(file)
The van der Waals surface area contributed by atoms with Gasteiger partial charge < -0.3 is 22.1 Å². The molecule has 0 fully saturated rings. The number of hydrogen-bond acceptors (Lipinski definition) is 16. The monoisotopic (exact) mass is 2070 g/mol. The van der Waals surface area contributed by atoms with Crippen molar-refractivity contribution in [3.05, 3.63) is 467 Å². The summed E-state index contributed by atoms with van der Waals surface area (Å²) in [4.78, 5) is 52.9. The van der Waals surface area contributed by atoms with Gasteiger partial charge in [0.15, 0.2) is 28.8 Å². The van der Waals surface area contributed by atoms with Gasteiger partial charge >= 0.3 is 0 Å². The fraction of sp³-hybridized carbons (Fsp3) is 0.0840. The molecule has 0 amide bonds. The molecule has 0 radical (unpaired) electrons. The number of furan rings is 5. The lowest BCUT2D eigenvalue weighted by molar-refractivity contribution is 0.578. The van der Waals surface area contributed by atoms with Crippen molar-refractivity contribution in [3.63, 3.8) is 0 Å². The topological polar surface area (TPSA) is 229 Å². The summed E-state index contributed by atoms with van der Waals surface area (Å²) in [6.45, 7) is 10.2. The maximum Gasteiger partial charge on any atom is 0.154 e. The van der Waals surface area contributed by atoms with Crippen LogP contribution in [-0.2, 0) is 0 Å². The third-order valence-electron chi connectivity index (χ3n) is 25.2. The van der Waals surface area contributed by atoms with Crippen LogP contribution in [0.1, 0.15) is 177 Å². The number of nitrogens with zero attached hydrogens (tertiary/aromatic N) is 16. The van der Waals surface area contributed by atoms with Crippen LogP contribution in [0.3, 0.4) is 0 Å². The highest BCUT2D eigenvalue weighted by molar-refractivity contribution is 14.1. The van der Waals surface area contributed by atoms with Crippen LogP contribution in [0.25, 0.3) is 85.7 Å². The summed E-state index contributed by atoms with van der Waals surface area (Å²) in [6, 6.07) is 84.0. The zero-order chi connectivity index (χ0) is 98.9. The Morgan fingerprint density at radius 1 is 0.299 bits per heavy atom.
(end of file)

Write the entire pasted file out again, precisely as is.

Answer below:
The van der Waals surface area contributed by atoms with Gasteiger partial charge < -0.3 is 22.1 Å². The molecule has 0 fully saturated rings. The number of hydrogen-bond acceptors (Lipinski definition) is 16. The monoisotopic (exact) mass is 2070 g/mol. The van der Waals surface area contributed by atoms with Crippen molar-refractivity contribution in [3.05, 3.63) is 467 Å². The summed E-state index contributed by atoms with van der Waals surface area (Å²) in [4.78, 5) is 52.9. The van der Waals surface area contributed by atoms with Gasteiger partial charge in [0.15, 0.2) is 28.8 Å². The van der Waals surface area contributed by atoms with Gasteiger partial charge >= 0.3 is 0 Å². The fraction of sp³-hybridized carbons (Fsp3) is 0.0840. The molecule has 0 amide bonds. The molecule has 0 radical (unpaired) electrons. The number of furan rings is 5. The lowest BCUT2D eigenvalue weighted by molar-refractivity contribution is 0.578. The van der Waals surface area contributed by atoms with Crippen molar-refractivity contribution in [3.63, 3.8) is 0 Å². The topological polar surface area (TPSA) is 229 Å². The summed E-state index contributed by atoms with van der Waals surface area (Å²) in [6.45, 7) is 10.2. The maximum Gasteiger partial charge on any atom is 0.154 e. The van der Waals surface area contributed by atoms with Crippen LogP contribution in [-0.2, 0) is 0 Å². The third-order valence-electron chi connectivity index (χ3n) is 25.2. The van der Waals surface area contributed by atoms with Crippen LogP contribution in [0.1, 0.15) is 177 Å². The number of nitrogens with zero attached hydrogens (tertiary/aromatic N) is 16. The van der Waals surface area contributed by atoms with Crippen LogP contribution in [0.3, 0.4) is 0 Å². The highest BCUT2D eigenvalue weighted by molar-refractivity contribution is 14.1. The van der Waals surface area contributed by atoms with Crippen LogP contribution in [0.25, 0.3) is 85.7 Å². The summed E-state index contributed by atoms with van der Waals surface area (Å²) in [6, 6.07) is 84.0. The zero-order chi connectivity index (χ0) is 98.9. The Morgan fingerprint density at radius 1 is 0.299 bits per heavy atom.